16 minutes into the game, the breakthrough came. Jorge Grant picked up a loose ball just inside the attacking half, drove forward ten yards and released a vicious drive past the keeper. It was arguably the best goal we have scored this season so far (maybe just better than Jones against Bradford), a truly wonderful strike that would be worthy of winning any game at all. It had shades of Ronnie Radford’s famous FA Cup goal according to Michael Hortin and it is hard to disagree. That gave us something to defend and gave them a reason to come out and attack us, which opened the game right up. It certainly left some space for us to exploit, and the midfield looked consistently dangerous. Jorge Grant threaded a ball through to Johnson who was marginally offside and not long after, Edun’s sumptuous ball almost cut the defence open again, but a last-ditch challenge stopped a clear Johnson chance.

Impressive all afternoon – Credit Graham Burrell

On 22 minutes, Anthony Scully’s usual dogged persistence saw him get away in the area and the Forest Green defender was left with no option but to haul him back. It was blatant, and right in front of the referee. There was no other choice for the referee than to point to the spot, and that was that. Jorge Grant might have bagged a worldly to open the scoring, but it was business as usual from 12 yards as he stroked home the spot-kick to make it 2-0 with less than a quarter of the match gone.

Forest Green looked unsettled after that; they still looked hungry in attack, but Cooper was getting angry on the touchline, whilst the players seemed to be arguing amongst each other after the odd wasted chance. That’s the way we’ve beaten FGR before; get them to self implode. They’re a good side, there’s no doubt about that, but the Imps looked better and they didn’t like it, not one bit.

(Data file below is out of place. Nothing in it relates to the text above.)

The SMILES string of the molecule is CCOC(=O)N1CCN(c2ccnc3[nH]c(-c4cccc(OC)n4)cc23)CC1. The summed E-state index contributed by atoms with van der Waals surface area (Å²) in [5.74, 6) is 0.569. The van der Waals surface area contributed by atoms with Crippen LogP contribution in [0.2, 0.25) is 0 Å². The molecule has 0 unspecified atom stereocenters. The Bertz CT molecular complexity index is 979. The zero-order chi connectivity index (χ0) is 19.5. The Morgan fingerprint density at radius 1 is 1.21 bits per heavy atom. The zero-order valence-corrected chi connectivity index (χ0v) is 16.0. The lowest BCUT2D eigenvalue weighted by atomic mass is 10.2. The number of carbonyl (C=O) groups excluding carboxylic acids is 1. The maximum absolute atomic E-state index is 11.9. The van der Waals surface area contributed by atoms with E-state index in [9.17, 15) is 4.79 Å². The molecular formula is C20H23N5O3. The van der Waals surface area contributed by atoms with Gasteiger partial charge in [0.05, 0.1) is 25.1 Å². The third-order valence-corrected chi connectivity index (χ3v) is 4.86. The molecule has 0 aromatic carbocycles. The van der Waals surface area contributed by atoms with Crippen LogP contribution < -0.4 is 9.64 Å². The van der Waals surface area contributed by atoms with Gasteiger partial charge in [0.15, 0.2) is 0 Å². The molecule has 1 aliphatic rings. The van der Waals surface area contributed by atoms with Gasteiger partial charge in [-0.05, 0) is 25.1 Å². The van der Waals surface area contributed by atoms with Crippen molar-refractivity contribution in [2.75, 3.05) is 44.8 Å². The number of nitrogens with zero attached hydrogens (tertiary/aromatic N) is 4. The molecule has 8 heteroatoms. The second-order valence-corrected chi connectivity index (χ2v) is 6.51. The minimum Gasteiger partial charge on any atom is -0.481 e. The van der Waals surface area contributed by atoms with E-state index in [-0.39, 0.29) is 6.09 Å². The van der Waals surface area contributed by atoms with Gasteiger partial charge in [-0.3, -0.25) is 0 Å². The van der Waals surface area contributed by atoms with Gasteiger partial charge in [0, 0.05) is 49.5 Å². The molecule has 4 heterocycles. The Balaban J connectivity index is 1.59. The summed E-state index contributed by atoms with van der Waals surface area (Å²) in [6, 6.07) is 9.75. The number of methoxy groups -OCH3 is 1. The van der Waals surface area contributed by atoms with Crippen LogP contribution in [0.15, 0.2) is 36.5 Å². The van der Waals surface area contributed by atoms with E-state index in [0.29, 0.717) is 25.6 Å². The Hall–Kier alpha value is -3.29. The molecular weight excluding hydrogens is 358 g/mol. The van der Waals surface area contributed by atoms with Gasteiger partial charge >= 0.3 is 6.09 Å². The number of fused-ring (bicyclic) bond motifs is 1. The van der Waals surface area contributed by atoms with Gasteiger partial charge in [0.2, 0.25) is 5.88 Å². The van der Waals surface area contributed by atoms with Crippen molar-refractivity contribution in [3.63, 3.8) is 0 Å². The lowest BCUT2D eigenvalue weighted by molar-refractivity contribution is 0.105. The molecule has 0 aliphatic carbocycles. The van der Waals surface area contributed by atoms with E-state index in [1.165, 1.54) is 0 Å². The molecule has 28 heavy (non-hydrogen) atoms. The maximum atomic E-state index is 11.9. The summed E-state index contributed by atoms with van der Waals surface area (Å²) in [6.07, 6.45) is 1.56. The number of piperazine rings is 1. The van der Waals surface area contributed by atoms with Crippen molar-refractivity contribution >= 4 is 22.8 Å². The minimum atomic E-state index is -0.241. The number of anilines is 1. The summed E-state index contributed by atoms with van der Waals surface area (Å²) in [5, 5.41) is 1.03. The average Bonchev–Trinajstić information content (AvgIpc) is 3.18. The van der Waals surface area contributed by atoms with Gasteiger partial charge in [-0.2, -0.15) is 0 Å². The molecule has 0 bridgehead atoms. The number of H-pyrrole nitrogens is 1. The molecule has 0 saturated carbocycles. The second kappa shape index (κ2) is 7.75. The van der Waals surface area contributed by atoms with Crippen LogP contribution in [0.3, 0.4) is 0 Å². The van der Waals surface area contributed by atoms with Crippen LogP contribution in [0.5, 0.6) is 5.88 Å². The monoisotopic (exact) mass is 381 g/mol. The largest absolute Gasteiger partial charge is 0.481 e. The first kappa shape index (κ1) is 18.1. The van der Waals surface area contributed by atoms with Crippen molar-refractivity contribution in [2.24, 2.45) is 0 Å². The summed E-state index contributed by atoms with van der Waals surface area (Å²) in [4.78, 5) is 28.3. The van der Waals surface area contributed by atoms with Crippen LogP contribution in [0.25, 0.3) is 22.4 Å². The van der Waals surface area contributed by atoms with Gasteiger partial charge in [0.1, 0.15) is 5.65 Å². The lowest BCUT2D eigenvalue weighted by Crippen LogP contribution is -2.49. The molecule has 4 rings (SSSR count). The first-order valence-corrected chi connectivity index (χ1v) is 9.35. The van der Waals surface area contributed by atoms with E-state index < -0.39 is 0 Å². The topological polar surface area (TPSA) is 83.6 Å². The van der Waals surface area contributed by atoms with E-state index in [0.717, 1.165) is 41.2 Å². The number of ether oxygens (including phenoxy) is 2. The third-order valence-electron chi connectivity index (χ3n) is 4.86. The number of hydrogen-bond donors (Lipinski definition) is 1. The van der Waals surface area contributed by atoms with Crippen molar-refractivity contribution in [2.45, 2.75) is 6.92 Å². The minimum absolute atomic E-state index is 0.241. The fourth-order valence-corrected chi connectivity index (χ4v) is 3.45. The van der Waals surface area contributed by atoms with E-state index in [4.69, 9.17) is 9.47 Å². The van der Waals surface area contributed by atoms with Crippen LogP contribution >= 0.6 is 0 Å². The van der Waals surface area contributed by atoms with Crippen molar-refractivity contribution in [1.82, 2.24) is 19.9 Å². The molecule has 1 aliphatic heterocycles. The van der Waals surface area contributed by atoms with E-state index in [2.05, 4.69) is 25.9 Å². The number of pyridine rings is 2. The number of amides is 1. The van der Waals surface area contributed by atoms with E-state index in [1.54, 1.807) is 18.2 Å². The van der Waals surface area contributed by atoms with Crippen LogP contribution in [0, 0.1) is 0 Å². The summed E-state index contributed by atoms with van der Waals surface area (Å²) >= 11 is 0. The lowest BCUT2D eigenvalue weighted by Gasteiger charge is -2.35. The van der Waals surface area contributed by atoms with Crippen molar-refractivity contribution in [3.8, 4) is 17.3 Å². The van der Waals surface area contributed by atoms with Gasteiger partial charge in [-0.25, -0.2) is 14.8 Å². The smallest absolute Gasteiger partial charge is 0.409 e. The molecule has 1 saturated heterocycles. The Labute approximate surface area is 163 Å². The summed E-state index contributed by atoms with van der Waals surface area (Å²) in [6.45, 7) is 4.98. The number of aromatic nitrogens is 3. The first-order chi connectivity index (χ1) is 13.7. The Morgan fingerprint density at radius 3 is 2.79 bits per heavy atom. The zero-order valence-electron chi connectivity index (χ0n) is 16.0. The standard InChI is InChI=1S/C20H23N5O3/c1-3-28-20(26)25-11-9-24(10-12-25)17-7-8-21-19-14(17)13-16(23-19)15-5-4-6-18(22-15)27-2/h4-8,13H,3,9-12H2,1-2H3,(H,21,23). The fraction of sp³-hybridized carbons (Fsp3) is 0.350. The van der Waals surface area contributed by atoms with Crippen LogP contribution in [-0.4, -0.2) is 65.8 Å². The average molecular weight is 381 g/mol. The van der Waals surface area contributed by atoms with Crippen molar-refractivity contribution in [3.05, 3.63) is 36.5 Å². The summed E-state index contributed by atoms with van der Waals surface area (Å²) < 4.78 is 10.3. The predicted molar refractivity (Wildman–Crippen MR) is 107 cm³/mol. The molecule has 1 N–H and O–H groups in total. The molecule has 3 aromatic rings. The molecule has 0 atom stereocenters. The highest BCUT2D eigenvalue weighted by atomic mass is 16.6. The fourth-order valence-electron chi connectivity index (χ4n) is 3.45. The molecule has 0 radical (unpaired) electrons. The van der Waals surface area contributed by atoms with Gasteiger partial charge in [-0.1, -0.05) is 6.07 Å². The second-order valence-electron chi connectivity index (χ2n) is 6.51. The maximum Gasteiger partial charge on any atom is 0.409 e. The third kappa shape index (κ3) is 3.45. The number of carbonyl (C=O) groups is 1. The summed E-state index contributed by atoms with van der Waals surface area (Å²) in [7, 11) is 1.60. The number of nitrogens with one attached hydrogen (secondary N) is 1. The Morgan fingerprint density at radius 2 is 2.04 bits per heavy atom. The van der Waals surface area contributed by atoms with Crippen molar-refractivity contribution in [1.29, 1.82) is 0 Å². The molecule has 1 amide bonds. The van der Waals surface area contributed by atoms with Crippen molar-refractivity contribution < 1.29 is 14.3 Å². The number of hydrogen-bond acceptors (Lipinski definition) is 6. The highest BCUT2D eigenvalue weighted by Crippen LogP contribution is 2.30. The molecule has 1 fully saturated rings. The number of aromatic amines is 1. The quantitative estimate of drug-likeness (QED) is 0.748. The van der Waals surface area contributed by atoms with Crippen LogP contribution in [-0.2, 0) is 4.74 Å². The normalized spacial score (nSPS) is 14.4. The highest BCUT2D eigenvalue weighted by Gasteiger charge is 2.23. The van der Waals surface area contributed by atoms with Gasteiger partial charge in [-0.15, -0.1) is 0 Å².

City looked likely to score whenever they went forward, with the opposition keeper in a real mess. One of his clearances was cut out by Harry Anderson, who dropped a ball into the path of Scully to fire wide. Their defence looked terrified by the Imps’ pace and running and Scully was one of their main antagonists. He was dropping deep, despite playing out wide, and fed in Brennan Johnson just past the half-hour mark. The Forest man scooped his lob into the keeper’s arms, but it was yet another good move from the Imps. It should have been 3-0 just before halftime, Scully again the provider for Johnson, who timed his run perfectly but his shot was parried. It fell to Robbie Gotts who couldn’t quite get a clean strike on it, but the young midfielder was close. He had a strong first half, shrugging off the disappointment of Pompey.

Within a whisker of it being 3-0, it should have been 2-1. Sean Roughan played a loose ball out which caused momentary panic, leading to a corner. The corner was nodded back across the area and should have been touched in at the back stick. It wasn’t, and a glorious chance to be back in the game slipped past the opposition. Even as injury time approached, Brennan Johnson created a chance for himself, charging the keeper down and dispossessing him, but the ball just ran too wide for him to have an effort at goal. It was still a great piece of closing down from Johnson, who had been as dangerous as ever the whole half.

It had been a good first half from the Imps, with the three midfield players having a strong game. Tayo Edun was looking very comfortable on the ball and found some key passes, playing what I would call the James Jones role. On the other hand, Robbie Gotts was perfectly emulating Conor McGrandles, covering every blade of grass and looking really busy. As for Jorge Grant, he was just doing what he does. Owning it.

Next Page – The mania of the second half